On What Joy Means For You


So what’s more important than $$$, you say? Great question! Parsing the ins and outs of this can be awfully confusing, since so many of the things I value (eating quality food, spending time with my husband and kids, traveling) are all related to the Almighty Dollar. How do I reconcile this with actively rejecting the concept of finding my sense of security in my bottom line? I’m still figuring this out.

One thing I find important is reminding myself that this moment in which I exist is the only “guarantee” I have. I’m not promised a tomorrow. And as a medical student, and now a resident, I have become an expert in delaying gratification, which research shows may actually work against me in some circumstances. I want to believe that the experience of joy is available to all despite our financial situation, and I can tell you the activities that I find most restorative are ones that don’t cost much or any money: walking in the morning with my kids, making healthy food, playing games with my husband, reading books, learning a new skill, building relationships with friends and neighbors, taking care of my patients.

So here we are, at the beginning of our journey to understand our financial life, and I want to pause to ask you and me to take the next few days and really think about all the things in your life that you value that don’t involve money.Writing this post reminded me of one of my favorite articles from the student newspaper at my undergraduate institution written by Humza Chaudhry: “I suggest an exercise. Lie down, wherever you can find the nearest clean place, and look straight up. Be still. You are now dead. Your money doesn’t go with you. Your mom, dad, sisters, brothers, girlfriends, boyfriends and kids have left you ashes to ashes, dust to dust and you are alone with nothing but your own soul, your accomplishments and blunders–and, whether you like it or not, God, but we won’t deal with that now. If you had one more hour to live, what would you do? What if you had a day, week, month or year? What about 10 years? Ask yourself, in the peaceful and still paralysis of death, does that car or job matter now? What does your mother think of you? Will people feel the burden of your loss or will they lose a burden by it? Glory be to the one who gave us all a measured-out life, and by his greatest of names I swear to you that anything you are attached to now, which did not come up within the first 15 seconds of your pseudo-passing from this world is a waste of your time.”

If you had to sit down and write out what your top three values are–things that you want expressed in your daily lifestyle–what would they be?  Am I in denial when I both reject the concept of the supreme importance of money while at the same time devoting a blog to it? I might need your help in maintaining perspective and self-awareness concerning these matters as we continue on. But right now, my joys are calling me and I must go  ❤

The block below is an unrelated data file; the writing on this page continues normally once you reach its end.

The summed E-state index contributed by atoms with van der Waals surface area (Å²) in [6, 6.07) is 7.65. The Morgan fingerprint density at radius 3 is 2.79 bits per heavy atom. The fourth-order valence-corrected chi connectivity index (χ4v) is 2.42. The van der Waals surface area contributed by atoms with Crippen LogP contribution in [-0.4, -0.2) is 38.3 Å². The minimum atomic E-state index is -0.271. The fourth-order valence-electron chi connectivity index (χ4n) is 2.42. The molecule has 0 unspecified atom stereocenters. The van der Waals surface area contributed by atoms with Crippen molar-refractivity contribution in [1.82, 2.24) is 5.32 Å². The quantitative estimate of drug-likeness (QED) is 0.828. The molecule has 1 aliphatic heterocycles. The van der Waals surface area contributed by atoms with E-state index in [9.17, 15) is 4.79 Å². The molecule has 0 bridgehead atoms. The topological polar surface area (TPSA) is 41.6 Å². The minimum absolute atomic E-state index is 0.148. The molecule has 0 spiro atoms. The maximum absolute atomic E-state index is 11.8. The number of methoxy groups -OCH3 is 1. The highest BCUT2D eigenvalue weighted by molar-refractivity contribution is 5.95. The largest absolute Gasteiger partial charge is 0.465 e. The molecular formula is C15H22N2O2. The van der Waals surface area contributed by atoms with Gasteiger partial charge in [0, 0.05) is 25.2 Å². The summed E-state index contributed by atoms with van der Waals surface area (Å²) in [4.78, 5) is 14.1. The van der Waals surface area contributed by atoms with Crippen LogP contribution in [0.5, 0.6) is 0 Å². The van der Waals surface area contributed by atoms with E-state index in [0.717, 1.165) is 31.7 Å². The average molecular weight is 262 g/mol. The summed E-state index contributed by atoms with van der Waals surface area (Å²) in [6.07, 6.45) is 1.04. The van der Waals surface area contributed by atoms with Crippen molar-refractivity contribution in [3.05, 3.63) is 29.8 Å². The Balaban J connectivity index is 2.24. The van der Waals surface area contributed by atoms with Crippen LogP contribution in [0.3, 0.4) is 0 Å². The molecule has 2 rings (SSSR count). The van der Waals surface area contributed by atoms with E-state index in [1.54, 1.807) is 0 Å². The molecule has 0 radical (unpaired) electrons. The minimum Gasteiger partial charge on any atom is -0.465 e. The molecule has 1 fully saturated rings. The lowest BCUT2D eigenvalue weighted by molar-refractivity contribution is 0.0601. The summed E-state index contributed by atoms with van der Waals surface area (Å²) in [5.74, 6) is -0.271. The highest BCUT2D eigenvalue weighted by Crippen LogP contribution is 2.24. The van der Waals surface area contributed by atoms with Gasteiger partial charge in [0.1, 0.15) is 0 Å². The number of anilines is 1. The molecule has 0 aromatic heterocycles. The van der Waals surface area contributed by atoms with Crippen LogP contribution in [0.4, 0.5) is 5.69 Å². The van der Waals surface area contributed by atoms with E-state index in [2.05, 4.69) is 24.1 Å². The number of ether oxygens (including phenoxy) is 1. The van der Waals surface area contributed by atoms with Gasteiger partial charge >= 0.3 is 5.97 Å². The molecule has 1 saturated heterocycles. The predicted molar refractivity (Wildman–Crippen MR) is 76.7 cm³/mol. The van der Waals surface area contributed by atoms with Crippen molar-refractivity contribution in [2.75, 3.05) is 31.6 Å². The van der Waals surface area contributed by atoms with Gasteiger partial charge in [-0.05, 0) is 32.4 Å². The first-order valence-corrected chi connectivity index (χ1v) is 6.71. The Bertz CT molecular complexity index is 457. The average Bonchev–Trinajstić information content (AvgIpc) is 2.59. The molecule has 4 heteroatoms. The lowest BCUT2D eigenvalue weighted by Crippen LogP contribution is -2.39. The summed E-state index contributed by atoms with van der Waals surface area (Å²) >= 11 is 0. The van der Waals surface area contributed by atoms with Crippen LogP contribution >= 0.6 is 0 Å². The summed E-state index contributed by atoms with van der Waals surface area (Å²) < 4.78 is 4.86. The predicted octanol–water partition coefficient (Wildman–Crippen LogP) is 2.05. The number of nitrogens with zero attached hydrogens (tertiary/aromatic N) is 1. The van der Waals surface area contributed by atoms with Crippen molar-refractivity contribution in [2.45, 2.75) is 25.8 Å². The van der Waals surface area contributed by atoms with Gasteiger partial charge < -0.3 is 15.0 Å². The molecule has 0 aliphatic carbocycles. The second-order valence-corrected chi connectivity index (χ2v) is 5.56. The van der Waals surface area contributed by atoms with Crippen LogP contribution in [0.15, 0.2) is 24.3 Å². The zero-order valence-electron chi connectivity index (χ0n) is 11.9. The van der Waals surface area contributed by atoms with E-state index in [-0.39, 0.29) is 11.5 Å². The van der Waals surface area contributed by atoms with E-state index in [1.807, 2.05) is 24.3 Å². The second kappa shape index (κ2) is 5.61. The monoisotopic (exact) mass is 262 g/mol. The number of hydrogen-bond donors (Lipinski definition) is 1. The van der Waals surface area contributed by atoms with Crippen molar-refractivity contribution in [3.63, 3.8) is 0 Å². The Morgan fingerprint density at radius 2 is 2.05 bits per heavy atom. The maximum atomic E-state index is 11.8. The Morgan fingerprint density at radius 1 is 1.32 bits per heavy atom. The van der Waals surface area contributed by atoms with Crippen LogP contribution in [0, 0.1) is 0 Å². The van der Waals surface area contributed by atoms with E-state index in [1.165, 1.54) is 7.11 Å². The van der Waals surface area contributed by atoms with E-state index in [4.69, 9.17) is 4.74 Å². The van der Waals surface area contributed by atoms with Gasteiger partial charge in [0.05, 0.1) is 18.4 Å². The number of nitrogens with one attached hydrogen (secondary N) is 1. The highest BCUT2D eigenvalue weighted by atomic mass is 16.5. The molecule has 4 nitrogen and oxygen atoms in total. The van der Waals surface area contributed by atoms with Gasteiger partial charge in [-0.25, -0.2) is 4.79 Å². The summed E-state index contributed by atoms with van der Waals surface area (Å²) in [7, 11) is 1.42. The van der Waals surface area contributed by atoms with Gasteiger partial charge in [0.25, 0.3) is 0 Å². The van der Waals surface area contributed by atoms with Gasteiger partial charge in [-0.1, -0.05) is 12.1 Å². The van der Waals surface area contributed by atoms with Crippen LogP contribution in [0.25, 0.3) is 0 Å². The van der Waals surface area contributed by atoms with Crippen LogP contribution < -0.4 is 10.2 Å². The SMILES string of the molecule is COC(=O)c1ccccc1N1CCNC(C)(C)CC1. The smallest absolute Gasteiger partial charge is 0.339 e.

On Being a Dum-Dum

I tried to convince my husband to ghost write posts for this blog since he’s infinitely more likable and funny than I am. He said no. So you’re stuck with me. I want to talk about personal finance here, not because I think the woman I want to be is rich (pursuing wealth is not a life-affirming goal, in my opinion!) but because I’ve made so many financial blunders, and even now in my mid-30s, still have a net worth of negative six figures. Gulp. Even as a doctor I have a difficult time navigating retirement plans (What’s the difference between a 401(a), 401(k), and 403(B)!? What the heck do I do with my retirement account when I switch jobs?), my tax bracket/the tax code/filing my tax returns, and how and where to invest my money (What are stocks and bonds? What’s a mutual fund? And, like, what’s the Dow Jones blah blah blah?). I want to be intentional about my time and money, and part of that equation means I need to understand my own finances. Ya guys wanna go on a journey with me to be more financially literate women? Hurray!!!! I’ll throw in some cute pics of my kids as a bonus, which is what I know y’all come here for anyways.

Probably the most important thing I have done this year concerning money is read a short investment guide written by and for doctors. I realized I didn’t know how much student loan debt I had (I had a nebulous idea of a ballpark figure), how much credit card debt I had, what my assets were, or how much was in any of my four retirement accounts. I got (some of) my affairs in order toute suite! Credit card debt was rapidly paid down and the remainder put on a 0% card. Student loans were put in the RePAYE program which means the government is paying for about half of my interest. A meal plan was made with a ceiling of grocery spending at $150 weekly. An automatic transfer of money to an online savings account every pay period was set up. Etcetera. And yet, despite all these measures, I still only understand about 10-25% of what is discussed on financial forums. Argh.

My goal is to slowly start building a foundation to understand this type of stuff by reading 1 or 2 finance books per year and digesting it. You should, too. Right now I’m working on Andrew Tobias’ The Only Investment Guide You’ll Ever Need. The only other practical money-saving thing I did this week was to bake my own bread and rolls, which was a double win, since I got to feed my kids shade-grown, preservative-free, no additives, organic, ethically-farmed gluten and saved myself ten bucks. Feast your eyes upon this!!


I am at the beginning of this journey but would love to share what I learn here with you all. I hope you will keep coming back and sharing your successes and setbacks (hard-won knowledge!) in this space–a place I hope empowers women to become financially literate and savvy about how, when, where and why to spend (or save) their money.